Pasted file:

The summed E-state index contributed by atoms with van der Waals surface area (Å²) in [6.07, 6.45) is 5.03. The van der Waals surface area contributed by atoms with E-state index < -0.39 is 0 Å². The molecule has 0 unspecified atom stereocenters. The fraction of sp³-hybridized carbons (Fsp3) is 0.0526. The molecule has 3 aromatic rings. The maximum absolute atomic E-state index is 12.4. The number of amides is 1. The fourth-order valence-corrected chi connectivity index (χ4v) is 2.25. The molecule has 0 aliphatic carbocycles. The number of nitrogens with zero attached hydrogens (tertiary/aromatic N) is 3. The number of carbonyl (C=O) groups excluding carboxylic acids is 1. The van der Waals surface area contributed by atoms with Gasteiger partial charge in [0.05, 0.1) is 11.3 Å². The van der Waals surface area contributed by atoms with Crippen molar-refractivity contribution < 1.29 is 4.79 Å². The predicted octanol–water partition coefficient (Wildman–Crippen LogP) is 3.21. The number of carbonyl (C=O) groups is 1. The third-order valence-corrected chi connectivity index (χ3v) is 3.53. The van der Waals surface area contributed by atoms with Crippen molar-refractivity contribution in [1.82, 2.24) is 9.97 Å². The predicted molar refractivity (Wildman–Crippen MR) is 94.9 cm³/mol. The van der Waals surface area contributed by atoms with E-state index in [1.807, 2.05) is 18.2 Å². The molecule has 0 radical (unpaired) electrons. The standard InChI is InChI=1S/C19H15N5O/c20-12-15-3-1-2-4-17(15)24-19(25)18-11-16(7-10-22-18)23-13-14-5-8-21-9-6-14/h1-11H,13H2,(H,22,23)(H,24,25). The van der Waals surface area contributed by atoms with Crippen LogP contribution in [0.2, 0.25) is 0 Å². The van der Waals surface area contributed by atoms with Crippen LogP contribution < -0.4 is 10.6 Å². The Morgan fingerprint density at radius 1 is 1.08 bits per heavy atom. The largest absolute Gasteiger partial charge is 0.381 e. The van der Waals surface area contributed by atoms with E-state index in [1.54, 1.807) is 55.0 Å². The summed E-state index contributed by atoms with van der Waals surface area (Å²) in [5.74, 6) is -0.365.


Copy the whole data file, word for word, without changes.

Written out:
The summed E-state index contributed by atoms with van der Waals surface area (Å²) in [6.07, 6.45) is 5.03. The van der Waals surface area contributed by atoms with E-state index < -0.39 is 0 Å². The molecule has 0 unspecified atom stereocenters. The fraction of sp³-hybridized carbons (Fsp3) is 0.0526. The molecule has 3 aromatic rings. The maximum absolute atomic E-state index is 12.4. The number of amides is 1. The fourth-order valence-corrected chi connectivity index (χ4v) is 2.25. The molecule has 0 aliphatic carbocycles. The number of nitrogens with zero attached hydrogens (tertiary/aromatic N) is 3. The number of carbonyl (C=O) groups excluding carboxylic acids is 1. The van der Waals surface area contributed by atoms with Gasteiger partial charge in [0.05, 0.1) is 11.3 Å². The van der Waals surface area contributed by atoms with Crippen molar-refractivity contribution < 1.29 is 4.79 Å². The predicted octanol–water partition coefficient (Wildman–Crippen LogP) is 3.21. The number of carbonyl (C=O) groups is 1. The third-order valence-corrected chi connectivity index (χ3v) is 3.53. The van der Waals surface area contributed by atoms with Crippen molar-refractivity contribution in [1.82, 2.24) is 9.97 Å². The predicted molar refractivity (Wildman–Crippen MR) is 94.9 cm³/mol. The van der Waals surface area contributed by atoms with E-state index in [1.807, 2.05) is 18.2 Å². The molecule has 0 radical (unpaired) electrons. The standard InChI is InChI=1S/C19H15N5O/c20-12-15-3-1-2-4-17(15)24-19(25)18-11-16(7-10-22-18)23-13-14-5-8-21-9-6-14/h1-11H,13H2,(H,22,23)(H,24,25). The van der Waals surface area contributed by atoms with Crippen LogP contribution in [0.2, 0.25) is 0 Å². The van der Waals surface area contributed by atoms with Crippen LogP contribution < -0.4 is 10.6 Å². The Morgan fingerprint density at radius 1 is 1.08 bits per heavy atom. The largest absolute Gasteiger partial charge is 0.381 e. The van der Waals surface area contributed by atoms with E-state index in [1.54, 1.807) is 55.0 Å². The summed E-state index contributed by atoms with van der Waals surface area (Å²) in [5.74, 6) is -0.365.